Hey! Is that Freedom Rock? No! It’s “The Music of Erich Zann”! Well, turn it up!
After revealing that he once lived on a street that he has never been able to find since despite diligent searching, our narrator tells us of what happened when he lived there. He had a room on the fourth floor, just below the garret room occupied by the titular genius composer/violinist. Intrigued by the music he hears emanating from the composer’s apartment, he introduces himself and asks to hear the man perform. Erich Zann does perform reluctantly, but does not play any of the strange, unearthly harmonies the narrator heard earlier. When the narrator tries to look out the window, Erich totally freaks out and kicks him out. He later relents and offers to pay for the narrator to move to a lower floor.
He does move, but still sneaks up the stairs to hear Erich Zann’s unearthly harmonies and stuff. One night he’s alarmed by what he hears, so he knocks violently on the door. Zann admits him and, since he can’t talk, begins writing out a catalog of all the horrors he’s faced. Then Zann looks with horror toward the window—at the sound of a low note from outside the window, Zann begins playing more furiously than ever. The candles blow out, and in the darkness, our narrator, apparently still determined to see that fifth floor view, throws open the window and stares into a dark void that is clearly not what the real estate agent meant when she said “panoramic view.” Zann is still playing his music, but touching his face reveals that he is stone dead. At this point our narrator sensibly flees the scene, never to return.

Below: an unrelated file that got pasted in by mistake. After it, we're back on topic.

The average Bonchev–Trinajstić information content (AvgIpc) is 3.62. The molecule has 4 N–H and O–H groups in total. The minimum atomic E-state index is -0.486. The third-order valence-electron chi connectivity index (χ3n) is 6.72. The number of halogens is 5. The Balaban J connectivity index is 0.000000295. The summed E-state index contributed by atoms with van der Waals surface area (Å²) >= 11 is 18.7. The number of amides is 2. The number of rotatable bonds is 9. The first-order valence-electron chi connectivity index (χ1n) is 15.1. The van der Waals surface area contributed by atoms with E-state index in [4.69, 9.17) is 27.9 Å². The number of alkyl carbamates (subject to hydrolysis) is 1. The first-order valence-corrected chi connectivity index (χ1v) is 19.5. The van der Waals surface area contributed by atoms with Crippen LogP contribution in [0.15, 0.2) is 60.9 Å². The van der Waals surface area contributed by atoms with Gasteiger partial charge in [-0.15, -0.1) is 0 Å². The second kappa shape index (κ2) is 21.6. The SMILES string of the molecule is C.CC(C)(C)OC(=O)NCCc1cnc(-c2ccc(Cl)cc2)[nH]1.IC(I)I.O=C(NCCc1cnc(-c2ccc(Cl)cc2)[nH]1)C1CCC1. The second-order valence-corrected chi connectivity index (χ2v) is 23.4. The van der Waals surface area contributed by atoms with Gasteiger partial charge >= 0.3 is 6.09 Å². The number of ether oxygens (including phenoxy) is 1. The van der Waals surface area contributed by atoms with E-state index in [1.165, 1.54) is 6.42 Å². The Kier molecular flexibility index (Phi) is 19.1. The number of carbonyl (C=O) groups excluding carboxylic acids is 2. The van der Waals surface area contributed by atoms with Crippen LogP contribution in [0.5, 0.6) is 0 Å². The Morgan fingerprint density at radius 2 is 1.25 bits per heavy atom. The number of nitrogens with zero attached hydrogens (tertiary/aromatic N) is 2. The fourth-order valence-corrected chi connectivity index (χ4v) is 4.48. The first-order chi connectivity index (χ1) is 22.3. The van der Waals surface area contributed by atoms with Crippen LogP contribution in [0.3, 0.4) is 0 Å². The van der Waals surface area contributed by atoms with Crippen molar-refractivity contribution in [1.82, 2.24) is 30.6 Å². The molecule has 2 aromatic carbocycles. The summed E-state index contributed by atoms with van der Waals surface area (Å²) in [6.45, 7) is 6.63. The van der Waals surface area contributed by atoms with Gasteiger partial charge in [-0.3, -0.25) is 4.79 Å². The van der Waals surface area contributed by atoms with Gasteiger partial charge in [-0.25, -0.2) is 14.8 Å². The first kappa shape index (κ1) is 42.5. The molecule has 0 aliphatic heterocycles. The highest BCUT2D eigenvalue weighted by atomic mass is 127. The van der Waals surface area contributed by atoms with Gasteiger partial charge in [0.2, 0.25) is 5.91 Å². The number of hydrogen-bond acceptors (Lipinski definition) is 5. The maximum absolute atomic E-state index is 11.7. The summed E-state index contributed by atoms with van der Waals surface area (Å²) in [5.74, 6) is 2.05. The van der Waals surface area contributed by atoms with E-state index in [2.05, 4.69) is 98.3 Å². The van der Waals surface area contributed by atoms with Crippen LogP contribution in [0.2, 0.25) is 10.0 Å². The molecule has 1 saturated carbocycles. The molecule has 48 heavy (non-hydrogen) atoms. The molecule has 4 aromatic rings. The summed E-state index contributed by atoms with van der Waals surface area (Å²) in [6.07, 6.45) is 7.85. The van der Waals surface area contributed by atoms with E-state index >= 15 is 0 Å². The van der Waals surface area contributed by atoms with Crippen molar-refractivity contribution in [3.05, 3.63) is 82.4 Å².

I found this a wonderfully and atypically understated story. It’s clear that something horrible is going on; it’s not clear exactly what it is. Because Zann is unable to speak (except with his music, which is kind of a cool touch) he can’t explain, and when he does, his explanation literally flies out the window. Ultimately this is a story about how there’s a whole lot of weird shit that goes on, and you don’t always get to understand it. This is one of my favorite horror themes, since it seems so fundamentally true of life outside of horror stories too.
What’s Less Than Awesome:
Even I have a hard time complaining about this one. There’s the problem that it’s kind of hard to imagine music that doesn’t sound like any other music, just as it was hard to visualize the heretofore unknown “Colour Out of Space,” but otherwise, this is short, spooky, and to the point. Well done, H.P.!
Seamus Cooper is the author of The Mall of Cthulhu (Night Shade Books, 2009). He lives in Boston, and fear not: that unearthly music you hear emanating from his room is actually Lordi’s The Arockalypse.